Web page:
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CABINET PAPERS
Complete classes from the CAB & PREM series in the Public Record Office
Series Three: CAB 128 & CAB 129 - Cabinet Conclusions & Cabinet Memoranda, 1945 and following

Part 1: The Attlee Government, August 1945 - October 1951
(CAB 128/1-13 & CAB 129/1-20)

CAB 128 and CAB 129 represent the highest level of British governmental documents recording the minutes and memoranda of the weekly Cabinet meetings held by the Prime Minister and his senior Ministers. These documents form the apex of the whole governmental and Civil Service structure; of the thousands of documents generated by the machinery of government and its many departments, only the most important and highly concentrated reached the Cabinet. As a result the material in CAB 128 and CAB 129 provides an excellent and unique resource for scholars; providing material that represents the core issues facing the government of the day, stripped down to the bare essentials and free from superfluous detail. This clarity of purpose and the succinct nature of the documents will be especially useful for academics studying Post-war Britain and the problems faced by the Attlee government.

After the Labour Party’s election victory in 1945 Attlee put into practice his stated wish to alter the structure of the Cabinet by reducing its direct role in policy making in favour of its administrative tasks. Rather than have ministers involved in the day-to-day detail of policy making, Attlee delegated ministers to oversee ‘broad issues of policy’ on his behalf. He also established what was in effect an ‘Inner Cabinet’ of his three most trusted ministers, Ernest Bevin, Sir Stafford Cripps and Herbert Morrison, to deal with as much business on their own as they could, in order to reduce the number of items that needed to be brought before the full Cabinet. The result of Attlee’s reorganisations, according to the Prime Minister’s Public-relations Advisor, meant improved efficiency whilst the full Cabinet still got to discuss all major matters of policy:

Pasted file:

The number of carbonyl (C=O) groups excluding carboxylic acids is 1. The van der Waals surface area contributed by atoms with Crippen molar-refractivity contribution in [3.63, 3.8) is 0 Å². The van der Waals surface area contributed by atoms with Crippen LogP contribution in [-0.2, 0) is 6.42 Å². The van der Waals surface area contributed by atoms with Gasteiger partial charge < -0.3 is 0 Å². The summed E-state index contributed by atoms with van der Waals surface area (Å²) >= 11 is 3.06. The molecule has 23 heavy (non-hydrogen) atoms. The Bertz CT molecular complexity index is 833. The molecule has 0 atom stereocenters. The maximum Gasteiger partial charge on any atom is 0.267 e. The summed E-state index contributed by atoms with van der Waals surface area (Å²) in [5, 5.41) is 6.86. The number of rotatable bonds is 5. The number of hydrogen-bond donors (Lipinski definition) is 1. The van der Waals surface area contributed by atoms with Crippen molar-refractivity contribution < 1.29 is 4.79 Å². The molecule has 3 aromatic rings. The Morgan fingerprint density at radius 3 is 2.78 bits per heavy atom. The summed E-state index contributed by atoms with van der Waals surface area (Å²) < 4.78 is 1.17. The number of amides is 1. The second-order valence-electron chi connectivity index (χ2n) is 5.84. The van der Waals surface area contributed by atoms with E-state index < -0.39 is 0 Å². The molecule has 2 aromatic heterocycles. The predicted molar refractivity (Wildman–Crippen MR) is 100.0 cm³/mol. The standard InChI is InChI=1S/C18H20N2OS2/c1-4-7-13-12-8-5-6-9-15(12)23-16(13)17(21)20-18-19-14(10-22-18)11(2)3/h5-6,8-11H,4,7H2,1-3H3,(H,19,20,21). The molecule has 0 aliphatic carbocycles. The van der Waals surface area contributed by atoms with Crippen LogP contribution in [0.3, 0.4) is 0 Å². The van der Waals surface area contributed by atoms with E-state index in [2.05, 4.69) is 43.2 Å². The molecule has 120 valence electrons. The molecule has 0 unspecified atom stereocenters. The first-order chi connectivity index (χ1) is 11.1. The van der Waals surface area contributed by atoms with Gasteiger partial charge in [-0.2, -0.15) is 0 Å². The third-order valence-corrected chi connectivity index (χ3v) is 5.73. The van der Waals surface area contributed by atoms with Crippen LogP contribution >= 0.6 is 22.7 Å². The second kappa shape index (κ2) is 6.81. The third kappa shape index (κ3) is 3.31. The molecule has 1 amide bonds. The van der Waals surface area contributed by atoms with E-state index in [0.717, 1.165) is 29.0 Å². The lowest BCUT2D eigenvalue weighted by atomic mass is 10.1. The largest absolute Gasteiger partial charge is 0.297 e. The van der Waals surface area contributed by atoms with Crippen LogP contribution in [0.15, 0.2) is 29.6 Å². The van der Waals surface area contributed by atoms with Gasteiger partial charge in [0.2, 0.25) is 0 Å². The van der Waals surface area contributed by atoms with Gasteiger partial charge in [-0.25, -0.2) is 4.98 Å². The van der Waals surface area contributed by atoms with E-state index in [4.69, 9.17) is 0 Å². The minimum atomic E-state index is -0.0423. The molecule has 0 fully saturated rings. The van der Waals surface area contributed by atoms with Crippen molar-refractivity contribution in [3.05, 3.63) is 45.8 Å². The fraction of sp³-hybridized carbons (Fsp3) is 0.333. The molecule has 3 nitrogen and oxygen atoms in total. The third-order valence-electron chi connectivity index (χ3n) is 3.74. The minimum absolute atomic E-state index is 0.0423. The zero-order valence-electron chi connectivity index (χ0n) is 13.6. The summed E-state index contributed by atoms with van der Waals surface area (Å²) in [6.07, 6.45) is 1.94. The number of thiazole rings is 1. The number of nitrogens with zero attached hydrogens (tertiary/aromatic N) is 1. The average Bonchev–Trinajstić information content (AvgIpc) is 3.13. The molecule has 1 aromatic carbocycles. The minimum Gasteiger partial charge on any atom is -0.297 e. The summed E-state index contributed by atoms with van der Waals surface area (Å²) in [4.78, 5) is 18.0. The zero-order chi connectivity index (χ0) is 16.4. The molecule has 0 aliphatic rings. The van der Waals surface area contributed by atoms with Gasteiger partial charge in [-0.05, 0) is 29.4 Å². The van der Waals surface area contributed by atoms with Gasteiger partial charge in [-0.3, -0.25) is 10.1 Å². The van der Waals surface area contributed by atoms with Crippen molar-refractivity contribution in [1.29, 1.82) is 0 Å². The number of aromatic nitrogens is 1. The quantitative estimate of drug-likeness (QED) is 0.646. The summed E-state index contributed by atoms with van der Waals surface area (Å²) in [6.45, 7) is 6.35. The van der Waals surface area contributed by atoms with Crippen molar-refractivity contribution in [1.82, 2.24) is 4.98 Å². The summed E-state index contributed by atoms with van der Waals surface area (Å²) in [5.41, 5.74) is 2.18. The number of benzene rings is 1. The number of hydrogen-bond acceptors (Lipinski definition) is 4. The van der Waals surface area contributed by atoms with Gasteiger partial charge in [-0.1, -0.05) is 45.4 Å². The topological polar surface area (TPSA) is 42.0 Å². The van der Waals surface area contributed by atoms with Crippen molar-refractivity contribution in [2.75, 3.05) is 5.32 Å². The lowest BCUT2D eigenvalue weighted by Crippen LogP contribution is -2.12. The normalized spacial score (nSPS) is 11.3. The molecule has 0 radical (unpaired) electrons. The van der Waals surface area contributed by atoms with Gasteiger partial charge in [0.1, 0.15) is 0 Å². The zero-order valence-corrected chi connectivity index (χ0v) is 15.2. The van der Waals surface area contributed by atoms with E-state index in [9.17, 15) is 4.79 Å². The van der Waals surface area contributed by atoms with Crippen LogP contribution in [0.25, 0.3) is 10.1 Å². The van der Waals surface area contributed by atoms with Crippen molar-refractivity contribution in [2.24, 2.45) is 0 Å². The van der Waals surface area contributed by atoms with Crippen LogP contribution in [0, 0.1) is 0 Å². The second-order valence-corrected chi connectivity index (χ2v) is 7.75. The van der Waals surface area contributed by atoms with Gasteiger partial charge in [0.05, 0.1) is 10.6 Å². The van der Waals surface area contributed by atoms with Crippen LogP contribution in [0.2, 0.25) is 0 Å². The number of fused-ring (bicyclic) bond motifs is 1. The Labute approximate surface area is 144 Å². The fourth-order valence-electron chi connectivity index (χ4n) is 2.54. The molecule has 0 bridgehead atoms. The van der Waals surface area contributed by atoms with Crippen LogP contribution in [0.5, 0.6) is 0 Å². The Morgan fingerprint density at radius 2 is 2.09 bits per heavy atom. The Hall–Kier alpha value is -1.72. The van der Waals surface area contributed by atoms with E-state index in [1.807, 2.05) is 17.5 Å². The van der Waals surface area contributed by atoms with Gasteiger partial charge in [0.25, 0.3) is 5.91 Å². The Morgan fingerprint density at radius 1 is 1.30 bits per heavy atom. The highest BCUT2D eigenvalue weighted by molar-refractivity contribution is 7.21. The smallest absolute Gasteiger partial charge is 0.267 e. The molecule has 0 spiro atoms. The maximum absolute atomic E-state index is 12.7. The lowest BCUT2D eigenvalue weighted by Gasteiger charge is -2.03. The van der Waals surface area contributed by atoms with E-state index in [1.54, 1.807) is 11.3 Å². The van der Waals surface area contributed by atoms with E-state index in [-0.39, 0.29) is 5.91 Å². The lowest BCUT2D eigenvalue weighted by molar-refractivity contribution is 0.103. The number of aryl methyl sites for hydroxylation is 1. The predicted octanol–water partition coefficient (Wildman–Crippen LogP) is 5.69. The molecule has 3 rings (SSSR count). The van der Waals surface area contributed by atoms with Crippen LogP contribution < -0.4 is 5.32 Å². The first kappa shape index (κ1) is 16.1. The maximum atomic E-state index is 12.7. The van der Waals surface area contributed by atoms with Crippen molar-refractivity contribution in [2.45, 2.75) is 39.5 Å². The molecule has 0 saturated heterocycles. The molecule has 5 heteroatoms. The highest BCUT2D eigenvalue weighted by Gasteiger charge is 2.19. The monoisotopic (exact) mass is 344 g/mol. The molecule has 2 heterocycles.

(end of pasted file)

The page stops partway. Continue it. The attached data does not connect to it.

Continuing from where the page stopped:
"...the establishment of this system of a small group of functional ministers responsible for directing broad issues of policy in their particular spheres has greatly increased the efficiency and speed of government and very much reduced the size of the agenda which has to be brought before the full Cabinet."

By utilising this system Attlee managed to keep overall control of his administration, imposing a sense of coherence on the wide ranging set of policies with which the Labour Party hoped to combat the huge problems facing Post-war Britain.

The nature and scale of these problems are reflected in the Cabinet’s Minutes and Memoranda; as wide ranging as they are numerous the documents in CAB 128 and CAB 129 reveal much, not only about the enormity of the tasks faced by the new administration, but also the self confidence that the government had in the ability of its policies and of central planning to rebuild the nation.

The scale of the problems facing Britain in the summer of 1945 were truly monumental. Five long years of war had materially, financially and mentally drained the country, many cities and industrial centres lay in ruins, and the prospect of long-term rationing of food and consumer goods remained. Nevertheless the new Labour government was ready to meet the challenges with its unique brand of ‘middle way’ democratic socialism and dynamic sense of purpose.

Included within the Minutes and Memoranda are discussions that touch on all the main areas of Government policy, including:

- The Occupation of Germany
- Colonial independence
- The National Health Service
- The surrender and occupation of Japan
- The United Nations